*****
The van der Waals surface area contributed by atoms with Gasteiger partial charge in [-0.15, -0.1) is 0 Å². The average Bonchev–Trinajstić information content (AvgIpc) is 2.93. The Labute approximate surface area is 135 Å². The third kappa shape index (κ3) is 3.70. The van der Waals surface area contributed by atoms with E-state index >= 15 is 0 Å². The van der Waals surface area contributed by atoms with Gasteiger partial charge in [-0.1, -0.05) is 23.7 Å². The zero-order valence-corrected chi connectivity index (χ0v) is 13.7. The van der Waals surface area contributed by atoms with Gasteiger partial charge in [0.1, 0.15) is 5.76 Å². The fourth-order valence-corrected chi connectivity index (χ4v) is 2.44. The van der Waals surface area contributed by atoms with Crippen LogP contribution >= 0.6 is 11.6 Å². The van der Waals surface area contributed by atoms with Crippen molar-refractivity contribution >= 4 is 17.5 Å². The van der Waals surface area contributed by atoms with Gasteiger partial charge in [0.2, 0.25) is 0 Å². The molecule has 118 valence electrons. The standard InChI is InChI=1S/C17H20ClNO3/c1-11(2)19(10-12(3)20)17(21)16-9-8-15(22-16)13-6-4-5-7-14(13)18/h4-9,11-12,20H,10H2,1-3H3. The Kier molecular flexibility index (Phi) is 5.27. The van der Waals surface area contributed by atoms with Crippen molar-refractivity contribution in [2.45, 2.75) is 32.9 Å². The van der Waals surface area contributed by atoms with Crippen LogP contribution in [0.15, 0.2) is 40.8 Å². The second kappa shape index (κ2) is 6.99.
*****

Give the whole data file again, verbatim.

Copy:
The van der Waals surface area contributed by atoms with Gasteiger partial charge in [-0.15, -0.1) is 0 Å². The average Bonchev–Trinajstić information content (AvgIpc) is 2.93. The Labute approximate surface area is 135 Å². The third kappa shape index (κ3) is 3.70. The van der Waals surface area contributed by atoms with E-state index >= 15 is 0 Å². The van der Waals surface area contributed by atoms with Gasteiger partial charge in [-0.1, -0.05) is 23.7 Å². The zero-order valence-corrected chi connectivity index (χ0v) is 13.7. The van der Waals surface area contributed by atoms with Gasteiger partial charge in [0.1, 0.15) is 5.76 Å². The fourth-order valence-corrected chi connectivity index (χ4v) is 2.44. The van der Waals surface area contributed by atoms with Crippen LogP contribution >= 0.6 is 11.6 Å². The van der Waals surface area contributed by atoms with Crippen molar-refractivity contribution >= 4 is 17.5 Å². The van der Waals surface area contributed by atoms with Gasteiger partial charge in [0.2, 0.25) is 0 Å². The molecule has 118 valence electrons. The standard InChI is InChI=1S/C17H20ClNO3/c1-11(2)19(10-12(3)20)17(21)16-9-8-15(22-16)13-6-4-5-7-14(13)18/h4-9,11-12,20H,10H2,1-3H3. The Kier molecular flexibility index (Phi) is 5.27. The van der Waals surface area contributed by atoms with Crippen molar-refractivity contribution in [2.45, 2.75) is 32.9 Å². The van der Waals surface area contributed by atoms with Crippen LogP contribution in [0.15, 0.2) is 40.8 Å². The second kappa shape index (κ2) is 6.99.